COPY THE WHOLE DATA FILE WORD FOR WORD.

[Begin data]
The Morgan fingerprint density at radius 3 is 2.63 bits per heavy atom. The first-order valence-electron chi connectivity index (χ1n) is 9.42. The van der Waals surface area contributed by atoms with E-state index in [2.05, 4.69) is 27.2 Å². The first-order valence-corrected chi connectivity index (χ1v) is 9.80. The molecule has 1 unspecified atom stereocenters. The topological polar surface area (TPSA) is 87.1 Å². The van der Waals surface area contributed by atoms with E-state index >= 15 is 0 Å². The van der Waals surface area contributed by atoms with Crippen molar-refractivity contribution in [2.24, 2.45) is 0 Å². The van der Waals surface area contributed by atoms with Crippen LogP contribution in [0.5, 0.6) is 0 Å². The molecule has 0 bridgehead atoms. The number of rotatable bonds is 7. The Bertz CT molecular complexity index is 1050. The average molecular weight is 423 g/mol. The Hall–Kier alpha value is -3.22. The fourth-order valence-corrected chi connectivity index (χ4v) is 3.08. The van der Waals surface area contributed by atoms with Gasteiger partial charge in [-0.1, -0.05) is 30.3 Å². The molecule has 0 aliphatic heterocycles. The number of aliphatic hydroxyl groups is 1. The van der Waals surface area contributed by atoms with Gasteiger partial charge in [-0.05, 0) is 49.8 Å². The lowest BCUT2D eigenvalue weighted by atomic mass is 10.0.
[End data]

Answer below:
The Morgan fingerprint density at radius 3 is 2.63 bits per heavy atom. The first-order valence-electron chi connectivity index (χ1n) is 9.42. The van der Waals surface area contributed by atoms with E-state index in [2.05, 4.69) is 27.2 Å². The first-order valence-corrected chi connectivity index (χ1v) is 9.80. The molecule has 1 unspecified atom stereocenters. The topological polar surface area (TPSA) is 87.1 Å². The van der Waals surface area contributed by atoms with E-state index >= 15 is 0 Å². The van der Waals surface area contributed by atoms with Crippen molar-refractivity contribution in [2.24, 2.45) is 0 Å². The van der Waals surface area contributed by atoms with Crippen LogP contribution in [0.5, 0.6) is 0 Å². The molecule has 0 bridgehead atoms. The number of rotatable bonds is 7. The Bertz CT molecular complexity index is 1050. The average molecular weight is 423 g/mol. The Hall–Kier alpha value is -3.22. The fourth-order valence-corrected chi connectivity index (χ4v) is 3.08. The van der Waals surface area contributed by atoms with Gasteiger partial charge in [-0.1, -0.05) is 30.3 Å². The molecule has 0 aliphatic heterocycles. The number of aliphatic hydroxyl groups is 1. The van der Waals surface area contributed by atoms with Gasteiger partial charge in [-0.05, 0) is 49.8 Å². The lowest BCUT2D eigenvalue weighted by atomic mass is 10.0.